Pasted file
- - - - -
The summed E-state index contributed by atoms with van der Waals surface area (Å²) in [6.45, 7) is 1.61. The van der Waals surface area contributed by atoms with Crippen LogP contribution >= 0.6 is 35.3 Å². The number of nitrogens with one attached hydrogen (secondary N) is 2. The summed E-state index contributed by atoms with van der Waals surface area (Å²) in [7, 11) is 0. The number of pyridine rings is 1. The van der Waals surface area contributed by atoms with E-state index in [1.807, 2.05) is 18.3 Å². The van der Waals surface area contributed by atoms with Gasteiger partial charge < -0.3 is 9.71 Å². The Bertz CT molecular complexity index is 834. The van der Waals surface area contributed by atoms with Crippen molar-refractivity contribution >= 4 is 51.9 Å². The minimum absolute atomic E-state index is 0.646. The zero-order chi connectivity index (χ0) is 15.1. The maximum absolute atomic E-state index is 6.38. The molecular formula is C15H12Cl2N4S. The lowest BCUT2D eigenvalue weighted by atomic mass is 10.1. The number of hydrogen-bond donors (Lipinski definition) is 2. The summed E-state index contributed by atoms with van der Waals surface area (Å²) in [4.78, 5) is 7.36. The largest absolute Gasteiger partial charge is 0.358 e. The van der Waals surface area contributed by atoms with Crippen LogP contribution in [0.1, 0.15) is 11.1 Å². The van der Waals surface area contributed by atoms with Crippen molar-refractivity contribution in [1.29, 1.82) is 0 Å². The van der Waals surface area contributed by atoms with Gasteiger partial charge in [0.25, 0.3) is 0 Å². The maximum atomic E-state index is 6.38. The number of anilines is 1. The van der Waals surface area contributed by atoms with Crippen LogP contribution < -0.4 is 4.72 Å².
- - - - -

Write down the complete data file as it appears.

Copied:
The summed E-state index contributed by atoms with van der Waals surface area (Å²) in [6.45, 7) is 1.61. The van der Waals surface area contributed by atoms with Crippen LogP contribution >= 0.6 is 35.3 Å². The number of nitrogens with one attached hydrogen (secondary N) is 2. The summed E-state index contributed by atoms with van der Waals surface area (Å²) in [7, 11) is 0. The number of pyridine rings is 1. The van der Waals surface area contributed by atoms with E-state index in [1.807, 2.05) is 18.3 Å². The van der Waals surface area contributed by atoms with Gasteiger partial charge < -0.3 is 9.71 Å². The Bertz CT molecular complexity index is 834. The van der Waals surface area contributed by atoms with Crippen molar-refractivity contribution >= 4 is 51.9 Å². The minimum absolute atomic E-state index is 0.646. The zero-order chi connectivity index (χ0) is 15.1. The maximum absolute atomic E-state index is 6.38. The molecular formula is C15H12Cl2N4S. The lowest BCUT2D eigenvalue weighted by atomic mass is 10.1. The number of hydrogen-bond donors (Lipinski definition) is 2. The summed E-state index contributed by atoms with van der Waals surface area (Å²) in [4.78, 5) is 7.36. The largest absolute Gasteiger partial charge is 0.358 e. The van der Waals surface area contributed by atoms with Crippen LogP contribution in [0.1, 0.15) is 11.1 Å². The van der Waals surface area contributed by atoms with Crippen molar-refractivity contribution in [1.29, 1.82) is 0 Å². The van der Waals surface area contributed by atoms with Gasteiger partial charge in [0.25, 0.3) is 0 Å². The maximum atomic E-state index is 6.38. The number of anilines is 1. The van der Waals surface area contributed by atoms with Crippen LogP contribution < -0.4 is 4.72 Å².